Since being married, I don’t recall hosting without Beth acting as Project Lead to get the house ready and bake something delicious. Last Monday I flew solo.

My wife has been out of town for several days, and the house looks like the kids and I are college students. Apparently things are worse than I realized. Someone at church asked how things are without Beth, and my daughter chirped, “Dad went out and bought more corndogs.” (Hey…don’t knock ’em. Seven grams of protein.)

Leading up to the Monday event, I recruited the kids to dust and vacuum and tidy up their things. I attacked the hall bathroom. Scouring, wiping down, polishing – that bathroom came a long way from where it was the day before.

Monday evening turned out to be a great night. The conversation was rich and authentic among the dozen or so who gathered for dessert and discussion. Everyone appeared relaxed and at home as we circled up on the back patio on a beautiful evening.

But very few got up to go to the bathroom.

I should have served more coffee. Or perhaps a backyard fountain with gurgling water would have triggered a pavlovian response to go to the bathroom. As best I could count – and I was counting – only 2 people used the bathroom. Two guests, plus me. I went to the bathroom, but not to pee; I just went to admire the bathroom. The scent of lemony cleaning solution. The streak-free mirror. My reflection in the chrome faucet. The polished porcelain throne from where one could sit and admire the cleanliness of my sterile, one-room kingdom.


I didn’t really process the “why” of my bathroom obsession until Friday evening, while in our good friends’ home. The topic of hospitality came up as we were reading Romans 12. The host was honest enough to admit that having a spotless house didn’t matter to her. And another in the group admitted that the house he grew up in was never clean and orderly, but it was a haven for friends and strangers alike.

As we talked it dawned on me that maybe the word hospitality and hospital are somehow connected. Could it be that both are meant to be environments that facilitate healing?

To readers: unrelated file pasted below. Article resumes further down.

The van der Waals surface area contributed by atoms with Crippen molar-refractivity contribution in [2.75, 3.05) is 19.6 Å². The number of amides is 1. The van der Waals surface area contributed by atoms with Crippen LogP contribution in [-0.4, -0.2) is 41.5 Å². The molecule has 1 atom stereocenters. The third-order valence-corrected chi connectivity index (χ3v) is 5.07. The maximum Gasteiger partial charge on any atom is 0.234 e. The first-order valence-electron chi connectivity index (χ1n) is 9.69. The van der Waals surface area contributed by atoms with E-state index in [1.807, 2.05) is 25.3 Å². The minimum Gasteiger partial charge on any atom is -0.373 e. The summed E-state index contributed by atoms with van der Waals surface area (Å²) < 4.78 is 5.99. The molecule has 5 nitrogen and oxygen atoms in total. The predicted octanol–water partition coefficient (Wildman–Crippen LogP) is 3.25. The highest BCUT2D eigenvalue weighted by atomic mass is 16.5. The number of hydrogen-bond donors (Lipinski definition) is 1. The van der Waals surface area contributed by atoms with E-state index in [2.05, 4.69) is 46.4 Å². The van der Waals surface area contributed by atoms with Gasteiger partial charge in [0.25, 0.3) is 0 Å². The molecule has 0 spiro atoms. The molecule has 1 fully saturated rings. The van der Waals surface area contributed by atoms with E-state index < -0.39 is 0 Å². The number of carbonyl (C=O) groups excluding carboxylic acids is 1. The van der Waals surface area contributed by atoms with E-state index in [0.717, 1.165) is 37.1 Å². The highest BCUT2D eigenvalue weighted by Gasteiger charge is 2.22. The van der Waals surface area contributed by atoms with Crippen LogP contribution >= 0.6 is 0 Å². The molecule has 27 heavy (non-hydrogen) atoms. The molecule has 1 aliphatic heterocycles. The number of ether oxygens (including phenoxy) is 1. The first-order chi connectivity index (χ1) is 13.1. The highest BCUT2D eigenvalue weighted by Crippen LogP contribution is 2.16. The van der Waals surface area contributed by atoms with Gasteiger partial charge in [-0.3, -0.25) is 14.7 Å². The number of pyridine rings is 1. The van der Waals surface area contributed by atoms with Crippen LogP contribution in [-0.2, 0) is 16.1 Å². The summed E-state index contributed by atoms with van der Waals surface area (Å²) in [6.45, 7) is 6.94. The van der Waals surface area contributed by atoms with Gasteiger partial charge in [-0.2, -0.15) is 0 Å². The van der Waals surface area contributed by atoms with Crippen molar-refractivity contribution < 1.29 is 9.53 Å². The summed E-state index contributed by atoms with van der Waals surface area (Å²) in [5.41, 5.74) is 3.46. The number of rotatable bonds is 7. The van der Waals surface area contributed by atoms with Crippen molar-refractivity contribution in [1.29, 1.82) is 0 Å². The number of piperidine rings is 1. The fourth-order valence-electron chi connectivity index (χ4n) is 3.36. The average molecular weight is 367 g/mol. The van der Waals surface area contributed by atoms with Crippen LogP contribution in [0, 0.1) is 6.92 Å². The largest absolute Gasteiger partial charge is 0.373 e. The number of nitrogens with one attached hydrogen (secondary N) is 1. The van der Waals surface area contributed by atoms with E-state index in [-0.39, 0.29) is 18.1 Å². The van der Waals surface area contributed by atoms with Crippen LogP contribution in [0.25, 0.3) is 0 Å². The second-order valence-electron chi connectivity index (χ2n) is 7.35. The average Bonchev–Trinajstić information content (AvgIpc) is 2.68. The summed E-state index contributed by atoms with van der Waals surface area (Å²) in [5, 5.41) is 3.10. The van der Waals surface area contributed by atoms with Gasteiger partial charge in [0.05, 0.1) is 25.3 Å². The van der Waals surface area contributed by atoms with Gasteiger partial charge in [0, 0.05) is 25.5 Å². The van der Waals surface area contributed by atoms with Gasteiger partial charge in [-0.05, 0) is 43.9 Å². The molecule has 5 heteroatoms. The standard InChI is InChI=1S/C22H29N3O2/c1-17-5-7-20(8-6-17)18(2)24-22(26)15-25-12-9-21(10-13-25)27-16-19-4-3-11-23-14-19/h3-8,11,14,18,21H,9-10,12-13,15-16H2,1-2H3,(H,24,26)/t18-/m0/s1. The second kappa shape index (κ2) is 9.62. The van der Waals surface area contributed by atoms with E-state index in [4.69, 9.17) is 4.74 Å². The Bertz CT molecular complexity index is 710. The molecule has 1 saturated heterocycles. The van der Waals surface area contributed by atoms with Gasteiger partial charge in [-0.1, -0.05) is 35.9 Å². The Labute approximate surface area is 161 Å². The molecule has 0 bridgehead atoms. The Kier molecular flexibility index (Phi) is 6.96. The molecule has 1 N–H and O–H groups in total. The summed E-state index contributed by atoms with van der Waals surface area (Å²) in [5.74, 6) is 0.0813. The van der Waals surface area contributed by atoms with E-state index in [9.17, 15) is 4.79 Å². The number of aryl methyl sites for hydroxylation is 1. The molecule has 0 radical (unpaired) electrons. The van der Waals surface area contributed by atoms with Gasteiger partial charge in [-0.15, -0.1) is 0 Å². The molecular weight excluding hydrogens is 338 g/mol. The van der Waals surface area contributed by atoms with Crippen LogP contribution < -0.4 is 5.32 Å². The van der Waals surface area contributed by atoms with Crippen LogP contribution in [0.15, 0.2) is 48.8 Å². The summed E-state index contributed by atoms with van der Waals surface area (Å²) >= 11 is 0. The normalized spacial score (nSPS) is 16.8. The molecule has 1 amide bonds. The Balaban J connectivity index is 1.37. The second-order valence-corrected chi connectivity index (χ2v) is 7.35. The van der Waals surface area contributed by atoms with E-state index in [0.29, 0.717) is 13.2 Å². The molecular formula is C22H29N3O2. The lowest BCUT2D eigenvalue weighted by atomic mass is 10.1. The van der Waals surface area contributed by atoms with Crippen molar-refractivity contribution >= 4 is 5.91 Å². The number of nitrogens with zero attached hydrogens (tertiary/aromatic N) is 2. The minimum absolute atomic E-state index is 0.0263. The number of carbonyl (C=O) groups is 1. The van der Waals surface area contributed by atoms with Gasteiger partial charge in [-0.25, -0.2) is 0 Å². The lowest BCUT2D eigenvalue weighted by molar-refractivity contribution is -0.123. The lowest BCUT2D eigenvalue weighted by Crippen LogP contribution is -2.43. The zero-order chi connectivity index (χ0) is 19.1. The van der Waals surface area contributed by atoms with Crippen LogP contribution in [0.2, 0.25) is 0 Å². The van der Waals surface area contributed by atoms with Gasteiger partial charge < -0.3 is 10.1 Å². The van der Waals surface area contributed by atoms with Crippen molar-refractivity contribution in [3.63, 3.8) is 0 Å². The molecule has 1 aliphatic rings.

I’m not sure how or when hospitality became all about a clean bathroom and a beautiful centerpiece and finger foods that outdo the spread laid out by the previous week’s host. I’ve been in some beautiful homes, but not every time has there been healing. Sometimes I walked away having only learned that they had a really clean bathroom.

Beth and the kids and I spend a lot of time every week, several days of the week, with the family who confessed to little concern about the condition of their house. Although I’ve never noticed their house to be dirty or cluttered, I’m pretty sure they don’t frantically clean the house when they find out we are on our way over.

In their home I have encountered healing. In their home, they have offered me food, hugs, and have laid hands on me to pray. In their home I have laughed as well as fought back tears while staring down scary and unpredictable circumstances. I’ve been filled with joy watching our children laugh and grow together. I’ve been reassured of the genuineness of our friendship when we confess to deep fatigue and worry, yet we love one another unconditionally.

Late Friday night, long after the official Life Group time had ended, I walked out to my car more whole, more the “me” that God intends me to be. It was a great evening. How did this happen? They are not interested in seeing their own reflection in a polished faucet; rather, they are content to see Jesus reflected through a hospitable and healing environment.

Let’s invite more people into our homes, into our hospitals. There’s nothing wrong with wiping down a bathroom, but hospitality, as I’m trying to understand it, is meant to heal, not to impress. Hospitality is a place where I am welcomed and accepted, even when my life is as filthy as a bathroom floor.